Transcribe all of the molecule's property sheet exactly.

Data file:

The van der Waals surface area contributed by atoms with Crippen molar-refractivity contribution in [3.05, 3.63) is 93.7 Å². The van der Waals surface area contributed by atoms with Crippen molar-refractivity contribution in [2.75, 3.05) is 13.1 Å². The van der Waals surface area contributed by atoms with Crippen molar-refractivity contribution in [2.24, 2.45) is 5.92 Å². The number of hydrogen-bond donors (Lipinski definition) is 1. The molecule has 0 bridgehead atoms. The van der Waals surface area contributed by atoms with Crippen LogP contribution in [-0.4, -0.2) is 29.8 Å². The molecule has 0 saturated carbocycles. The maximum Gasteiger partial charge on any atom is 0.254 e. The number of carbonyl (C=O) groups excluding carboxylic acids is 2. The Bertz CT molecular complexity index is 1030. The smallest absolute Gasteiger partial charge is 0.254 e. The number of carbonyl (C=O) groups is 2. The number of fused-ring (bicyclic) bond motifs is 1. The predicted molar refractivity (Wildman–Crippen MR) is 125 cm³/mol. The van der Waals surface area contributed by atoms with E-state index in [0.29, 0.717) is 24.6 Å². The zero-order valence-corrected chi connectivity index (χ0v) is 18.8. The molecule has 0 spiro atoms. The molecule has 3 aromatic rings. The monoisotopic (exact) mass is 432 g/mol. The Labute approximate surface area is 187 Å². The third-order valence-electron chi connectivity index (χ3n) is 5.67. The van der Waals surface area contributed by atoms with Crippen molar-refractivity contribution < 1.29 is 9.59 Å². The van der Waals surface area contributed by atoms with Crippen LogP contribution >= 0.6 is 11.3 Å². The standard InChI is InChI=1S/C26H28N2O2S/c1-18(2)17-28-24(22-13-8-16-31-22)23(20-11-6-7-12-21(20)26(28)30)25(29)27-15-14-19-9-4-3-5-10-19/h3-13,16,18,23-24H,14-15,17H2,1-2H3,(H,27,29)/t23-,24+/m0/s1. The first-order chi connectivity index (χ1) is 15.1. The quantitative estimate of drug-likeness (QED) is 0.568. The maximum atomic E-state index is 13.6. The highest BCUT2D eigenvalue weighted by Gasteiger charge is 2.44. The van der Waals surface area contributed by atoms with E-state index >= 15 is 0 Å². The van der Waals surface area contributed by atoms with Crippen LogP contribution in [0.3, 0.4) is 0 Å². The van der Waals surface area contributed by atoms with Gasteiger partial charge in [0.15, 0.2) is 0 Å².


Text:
The van der Waals surface area contributed by atoms with Crippen molar-refractivity contribution in [3.05, 3.63) is 93.7 Å². The van der Waals surface area contributed by atoms with Crippen molar-refractivity contribution in [2.75, 3.05) is 13.1 Å². The van der Waals surface area contributed by atoms with Crippen molar-refractivity contribution in [2.24, 2.45) is 5.92 Å². The number of hydrogen-bond donors (Lipinski definition) is 1. The molecule has 0 bridgehead atoms. The van der Waals surface area contributed by atoms with Crippen LogP contribution in [-0.4, -0.2) is 29.8 Å². The molecule has 0 saturated carbocycles. The maximum Gasteiger partial charge on any atom is 0.254 e. The number of carbonyl (C=O) groups excluding carboxylic acids is 2. The Bertz CT molecular complexity index is 1030. The smallest absolute Gasteiger partial charge is 0.254 e. The number of carbonyl (C=O) groups is 2. The number of fused-ring (bicyclic) bond motifs is 1. The predicted molar refractivity (Wildman–Crippen MR) is 125 cm³/mol. The van der Waals surface area contributed by atoms with E-state index in [0.29, 0.717) is 24.6 Å². The zero-order valence-corrected chi connectivity index (χ0v) is 18.8. The molecule has 0 spiro atoms. The molecule has 3 aromatic rings. The monoisotopic (exact) mass is 432 g/mol. The Labute approximate surface area is 187 Å². The third-order valence-electron chi connectivity index (χ3n) is 5.67. The van der Waals surface area contributed by atoms with Crippen molar-refractivity contribution < 1.29 is 9.59 Å². The van der Waals surface area contributed by atoms with Crippen LogP contribution >= 0.6 is 11.3 Å². The standard InChI is InChI=1S/C26H28N2O2S/c1-18(2)17-28-24(22-13-8-16-31-22)23(20-11-6-7-12-21(20)26(28)30)25(29)27-15-14-19-9-4-3-5-10-19/h3-13,16,18,23-24H,14-15,17H2,1-2H3,(H,27,29)/t23-,24+/m0/s1. The first-order chi connectivity index (χ1) is 15.1. The quantitative estimate of drug-likeness (QED) is 0.568. The maximum atomic E-state index is 13.6. The highest BCUT2D eigenvalue weighted by Gasteiger charge is 2.44. The van der Waals surface area contributed by atoms with E-state index >= 15 is 0 Å². The van der Waals surface area contributed by atoms with Crippen LogP contribution in [0.3, 0.4) is 0 Å². The van der Waals surface area contributed by atoms with Gasteiger partial charge in [0.15, 0.2) is 0 Å².